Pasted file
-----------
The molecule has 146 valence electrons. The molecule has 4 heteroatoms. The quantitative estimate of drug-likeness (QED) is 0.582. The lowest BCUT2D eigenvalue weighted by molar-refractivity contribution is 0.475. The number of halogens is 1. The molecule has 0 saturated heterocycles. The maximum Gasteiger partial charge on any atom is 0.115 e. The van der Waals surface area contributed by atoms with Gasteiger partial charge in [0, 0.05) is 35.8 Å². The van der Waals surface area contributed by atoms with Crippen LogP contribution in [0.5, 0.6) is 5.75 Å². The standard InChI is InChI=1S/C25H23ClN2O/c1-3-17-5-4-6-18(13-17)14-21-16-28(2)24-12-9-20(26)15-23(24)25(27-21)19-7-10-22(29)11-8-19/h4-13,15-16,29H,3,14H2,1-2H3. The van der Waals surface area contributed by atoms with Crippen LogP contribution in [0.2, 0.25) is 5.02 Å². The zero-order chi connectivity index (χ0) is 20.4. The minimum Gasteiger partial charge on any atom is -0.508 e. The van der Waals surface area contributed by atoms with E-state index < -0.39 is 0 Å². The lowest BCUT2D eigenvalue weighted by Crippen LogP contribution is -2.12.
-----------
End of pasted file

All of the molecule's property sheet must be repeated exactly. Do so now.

The molecule has 146 valence electrons. The molecule has 4 heteroatoms. The quantitative estimate of drug-likeness (QED) is 0.582. The lowest BCUT2D eigenvalue weighted by molar-refractivity contribution is 0.475. The number of halogens is 1. The molecule has 0 saturated heterocycles. The maximum Gasteiger partial charge on any atom is 0.115 e. The van der Waals surface area contributed by atoms with Gasteiger partial charge in [0, 0.05) is 35.8 Å². The van der Waals surface area contributed by atoms with Crippen LogP contribution in [0.5, 0.6) is 5.75 Å². The standard InChI is InChI=1S/C25H23ClN2O/c1-3-17-5-4-6-18(13-17)14-21-16-28(2)24-12-9-20(26)15-23(24)25(27-21)19-7-10-22(29)11-8-19/h4-13,15-16,29H,3,14H2,1-2H3. The van der Waals surface area contributed by atoms with Crippen LogP contribution in [0.2, 0.25) is 5.02 Å². The zero-order chi connectivity index (χ0) is 20.4. The minimum Gasteiger partial charge on any atom is -0.508 e. The van der Waals surface area contributed by atoms with E-state index < -0.39 is 0 Å². The lowest BCUT2D eigenvalue weighted by Crippen LogP contribution is -2.12.